Prosecution forges ahead despite latest setback
EAGLE, Colo. -- Prosecutors in the Kobe Bryant sexual assault case lost a last-ditch attempt Monday to keep the NBA star's lawyers from telling jurors about the alleged victim's sex life, another in a string of setbacks as the trial date nears.
Without explanation, the Colorado Supreme Court refused to consider an appeal of a ruling by the trial judge that the woman's sexual conduct around the time of her encounter with Bryant is relevant to the case.
The decision came as Bryant's final pretrial hearing got under way. Much of the pretrial hearing was held behind closed doors. State courts spokeswoman Karen Salaz said there still are some questions to resolve on juror questionnaires, but she could provide no more details.
If the justices had agreed to hear the prosecution appeal, the trial could have been delayed for weeks beyond the scheduled Aug. 27 start date.
Prosecutors filed the appeal two weeks after the judge's ruling. The delay, along with prosecutors' unsuccessful attempt last week to indefinitely delay the trial, had prompted widespread speculation about whether they would drop the case.
People involved in the case are prohibited from commenting under a sweeping gag order, but district attorney spokeswoman Krista Flannigan said prosecutors still plan to put the Los Angeles Lakers guard on trial.
Monday's ruling came just three days after District Judge Terry Ruckriegle denied the request to delay the trial. Prosecutors sought the postponement in part because of the accidental release of transcripts from a closed-door hearing, which they called "extremely harmful" to their case.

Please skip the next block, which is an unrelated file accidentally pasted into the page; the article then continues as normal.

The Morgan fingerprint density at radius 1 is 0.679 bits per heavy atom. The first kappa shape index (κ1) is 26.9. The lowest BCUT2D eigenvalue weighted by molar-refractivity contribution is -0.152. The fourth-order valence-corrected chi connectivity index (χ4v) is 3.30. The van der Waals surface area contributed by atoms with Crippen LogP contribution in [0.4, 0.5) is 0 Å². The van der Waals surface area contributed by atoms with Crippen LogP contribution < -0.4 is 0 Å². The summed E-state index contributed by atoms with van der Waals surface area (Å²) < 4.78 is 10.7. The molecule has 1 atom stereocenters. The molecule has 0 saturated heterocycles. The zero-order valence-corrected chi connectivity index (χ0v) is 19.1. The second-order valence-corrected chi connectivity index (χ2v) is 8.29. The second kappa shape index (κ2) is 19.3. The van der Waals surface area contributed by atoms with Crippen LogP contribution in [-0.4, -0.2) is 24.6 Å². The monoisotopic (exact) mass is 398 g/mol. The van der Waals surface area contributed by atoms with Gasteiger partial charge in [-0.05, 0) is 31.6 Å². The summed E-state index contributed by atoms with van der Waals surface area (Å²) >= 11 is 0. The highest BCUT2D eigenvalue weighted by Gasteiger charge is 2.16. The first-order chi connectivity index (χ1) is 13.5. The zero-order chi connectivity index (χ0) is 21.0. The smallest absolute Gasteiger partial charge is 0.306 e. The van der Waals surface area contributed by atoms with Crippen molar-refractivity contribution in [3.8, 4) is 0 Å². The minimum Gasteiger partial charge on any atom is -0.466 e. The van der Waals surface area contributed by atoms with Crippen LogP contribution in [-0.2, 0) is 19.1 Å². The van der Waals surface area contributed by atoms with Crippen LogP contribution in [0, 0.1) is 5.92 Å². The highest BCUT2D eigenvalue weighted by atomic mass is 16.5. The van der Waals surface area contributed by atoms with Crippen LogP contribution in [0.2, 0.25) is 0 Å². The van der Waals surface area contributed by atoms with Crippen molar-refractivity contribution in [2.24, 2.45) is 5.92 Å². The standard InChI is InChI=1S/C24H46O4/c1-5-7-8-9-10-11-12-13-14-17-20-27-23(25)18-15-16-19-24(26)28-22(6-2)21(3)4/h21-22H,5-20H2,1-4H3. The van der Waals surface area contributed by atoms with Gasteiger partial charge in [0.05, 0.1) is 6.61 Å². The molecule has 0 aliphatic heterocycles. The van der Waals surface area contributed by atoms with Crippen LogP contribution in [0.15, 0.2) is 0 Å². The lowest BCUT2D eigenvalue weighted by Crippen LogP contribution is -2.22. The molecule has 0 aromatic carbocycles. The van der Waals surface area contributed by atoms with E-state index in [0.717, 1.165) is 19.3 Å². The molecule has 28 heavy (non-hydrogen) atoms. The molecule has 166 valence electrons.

In the transcripts, a defense witness explained why she believed DNA evidence indicated the alleged victim had sex with another man after her encounter with Bryant but before her hospital exam.
Further complicating prosecutors' task, the 20-year-old accuser filed a civil suit against Bryant in federal court last week.
Defense attorney Pamela Mackey said in a court filing the lawsuit had the effect of "exposing her motivation to pursue her false accusation -- the hope of a large monetary award."
Former prosecutor Norm Early predicted the trial would begin as scheduled.
"I believe she honestly believes she was sexually assaulted," he said. "She's been through an incredible amount of trauma, and now is the time for Kobe Bryant to feel a little bit of trauma. She's never had her day in court."
Bryant, 25, has acknowledged having sex with the woman at the hotel where she worked last summer, but insists she consented. If convicted of felony sexual assault, Bryant faces four years to life in prison or 20 years to life on probation, and a fine up to $750,000.
Meanwhile, U.S. District Judge Richard Matsch ordered attorneys for the accuser to explain by Aug. 30 why they should be allowed to go ahead with the civil lawsuit without publicly disclosing their client's name. The order followed objections filed by attorneys for news organizations who asked the judge to scrutinize the reasoning behind the request.
In a closed-court hearing Monday, prosecutors were scheduled to ask Ruckriegle to reconsider his decision allowing the defense to tell jurors about money the alleged victim received from a victims compensation fund.
The judge's decision could bolster the defense's efforts to undermine the alleged victim's credibility.
The defense has indicated it plans to tell jurors that the woman was given nearly $20,000, far more than usual, for mental health care and other services. Details of their argument were filed under seal.
In an open-court session on Monday, prosecutors suggested they had some concerns about the way DNA evidence was handled. Prosecutor Dana Easter would not elaborate, saying such information should not be made public.
Prosecutors want to take testimony from all laboratory employees who handled the DNA evidence. Defense attorney Hal Haddon said only the employees who conducted DNA testing and analysis should testify.
Ruckriegle told both sides to submit lists of lab employees they want to call as witnesses and said he would decide later who must testify.
The judge granted a defense request to order prosecutors to turn over all evidence and expert opinion that could be exculpatory. Easter said all such material had already been given to the defense.
Copyright 2004 by The Associated Press
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